Anyone who thinks that Commentary, the American Jewish Committee, the Free Beacon, the “pro-Israel” bloggers, pundits and Alan Dershowitz do not get their marching orders from AIPAC is living in a dream world.
When Hagel’s name was floated, New York’s Democratic Senator Charles Schumer said he would wait and see how the debate proceeded. The possibility of a party leader of the stature of Schumer going against President Obama is quite unlikely, especially after New York Times columnists Nicholas D. Kristof, Thomas Friedman and Roger Cohen, wrote their pro-Hagel columns.
Here is Kristof:
Critics are pounding President Obama’s choice for defense secretary, Chuck Hagel, as soft on Iran, anti-military and even anti-Semitic. This is a grotesque caricature of a man who would make a terrific defense secretary.
It’s true that Hagel harbors a healthy skepticism about deploying American troops. That’s because he also harbors shrapnel in his chest from Vietnam and appreciates the human costs when Pentagon officials move pins on maps.
In Vietnam, Hagel rescued his unconscious brother (who served in the same unit) from a troop carrier that had hit a mine. The incident left Hagel with blown eardrums, bad burns and an important take-away.
“I’m not a pacifist. I believe in using force, but only after a very careful decision-making process,” Hagel later told Vietnam magazine.
Roger Cohen sees the choice of Hagel as an essential moment in provoking a needed debate:
Obama’s decision to nominate Chuck Hagel, a maverick Republican with enough experience of war to loathe it, as his next secretary of defense is the right choice for many reasons, chief among them that it will provoke a serious debate on what constitutes real friendship toward Israel.
That debate, which will unfold during Senate confirmation hearings, is much needed because Jewish leadership in the United States is often unrepresentative of the many American Jews who have moved on from the view that the only legitimate support of Israel is unquestioning support of Israel, and the only mark of friendship is uncritical embrace of a friend.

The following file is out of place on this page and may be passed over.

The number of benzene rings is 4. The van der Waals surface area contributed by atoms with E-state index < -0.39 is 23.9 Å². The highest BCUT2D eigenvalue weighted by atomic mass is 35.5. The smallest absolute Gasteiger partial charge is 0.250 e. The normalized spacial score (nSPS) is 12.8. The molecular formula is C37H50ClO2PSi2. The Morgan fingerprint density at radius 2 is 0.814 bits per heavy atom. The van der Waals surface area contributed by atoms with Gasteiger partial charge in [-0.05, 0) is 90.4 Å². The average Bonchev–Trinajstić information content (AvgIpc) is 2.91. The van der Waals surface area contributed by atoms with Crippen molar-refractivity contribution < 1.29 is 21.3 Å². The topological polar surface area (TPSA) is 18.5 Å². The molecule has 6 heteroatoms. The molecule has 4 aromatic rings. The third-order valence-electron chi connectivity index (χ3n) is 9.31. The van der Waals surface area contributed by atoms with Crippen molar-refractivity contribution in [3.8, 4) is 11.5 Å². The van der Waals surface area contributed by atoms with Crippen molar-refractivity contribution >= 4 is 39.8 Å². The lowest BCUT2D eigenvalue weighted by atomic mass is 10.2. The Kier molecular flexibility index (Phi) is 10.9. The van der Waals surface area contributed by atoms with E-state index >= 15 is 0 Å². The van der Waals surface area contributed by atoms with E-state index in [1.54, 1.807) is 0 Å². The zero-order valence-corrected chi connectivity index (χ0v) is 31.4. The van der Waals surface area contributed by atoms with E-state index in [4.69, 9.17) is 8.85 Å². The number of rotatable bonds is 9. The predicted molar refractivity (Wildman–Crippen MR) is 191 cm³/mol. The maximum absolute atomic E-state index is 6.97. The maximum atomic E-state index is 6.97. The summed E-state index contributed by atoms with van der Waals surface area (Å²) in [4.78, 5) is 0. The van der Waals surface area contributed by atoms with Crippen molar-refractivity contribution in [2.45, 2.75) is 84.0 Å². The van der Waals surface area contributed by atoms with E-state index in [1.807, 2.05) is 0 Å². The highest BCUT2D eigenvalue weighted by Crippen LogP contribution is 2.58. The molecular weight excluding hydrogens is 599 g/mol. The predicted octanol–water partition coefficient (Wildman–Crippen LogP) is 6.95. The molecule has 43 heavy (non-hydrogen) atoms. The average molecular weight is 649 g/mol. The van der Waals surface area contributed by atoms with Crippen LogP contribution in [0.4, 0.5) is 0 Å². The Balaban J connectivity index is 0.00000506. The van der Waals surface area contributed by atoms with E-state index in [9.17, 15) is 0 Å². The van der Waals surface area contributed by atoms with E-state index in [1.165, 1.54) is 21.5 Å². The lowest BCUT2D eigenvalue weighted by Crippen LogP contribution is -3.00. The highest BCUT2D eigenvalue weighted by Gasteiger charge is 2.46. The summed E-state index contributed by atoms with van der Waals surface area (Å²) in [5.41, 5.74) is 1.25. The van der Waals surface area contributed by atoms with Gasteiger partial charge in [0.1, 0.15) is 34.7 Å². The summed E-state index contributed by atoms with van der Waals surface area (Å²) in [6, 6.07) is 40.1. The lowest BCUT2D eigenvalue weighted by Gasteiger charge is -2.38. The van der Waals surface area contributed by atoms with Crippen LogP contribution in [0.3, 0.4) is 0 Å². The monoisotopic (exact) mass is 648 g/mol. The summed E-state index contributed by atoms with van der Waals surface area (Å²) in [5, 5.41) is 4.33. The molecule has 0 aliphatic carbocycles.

Friedman wrote a recent column, “Give Chuck a Chance” that included this declaration:
I am a Hagel supporter. I think he would make a fine secretary of defense — precisely because some of his views are not “mainstream.
Outside the Times orbit, Josh Marshall, of Talking Points Memo, poses political questions and provides direct answers:
Will Republicans uniformly oppose a former member of their own caucus when the issues at stake are complaints that look comical when held up to the light of day? One who was one of the top foreign policy Republicans in the Senate? I doubt it.
Will Democratic senators deny a reelected President Obama his choice for one of the top four cabinet positions when he is quite popular and the expansion of their caucus is due in significant measure to his popularity? Please. Chuck Schumer will oppose the President? Not likely.
A final word on Hagel comes from long-time Israeli anti-war activist Uri Avnery, who writes in support of Hagel from a shared view drawn from actual war experiences.
I find Chuck Hagel eminently likeable. I am not quite certain why.
Perhaps it is his war record. He was decorated for valor in the Vietnam War (which I detested). He was a mere sergeant. Since I was a mere corporal in our 1948 war, I find it elating to see a non-commissioned officer become Minister of Defense.
Like so many veterans who have seen war from close up (myself included), he has become an enemy of war. Wonderful.
Now Hagel is violently attacked by all the neocon warmongers, almost none of whom has ever heard a bullet whistle in the wars to which they sent others, and the combined political regiments of the American Jewish establishment.
His main sin seems to be that he objects to war against Iran. To be against an attack on Iran means to be anti-Israeli, anti-Semitic, indeed to wish for the destruction of Israel if not all Jews. Never mind that almost all present and past chiefs of the Israeli army and intelligence community object to an attack on Iran, too.
Hagel will be confirmed. You may take it to the bank.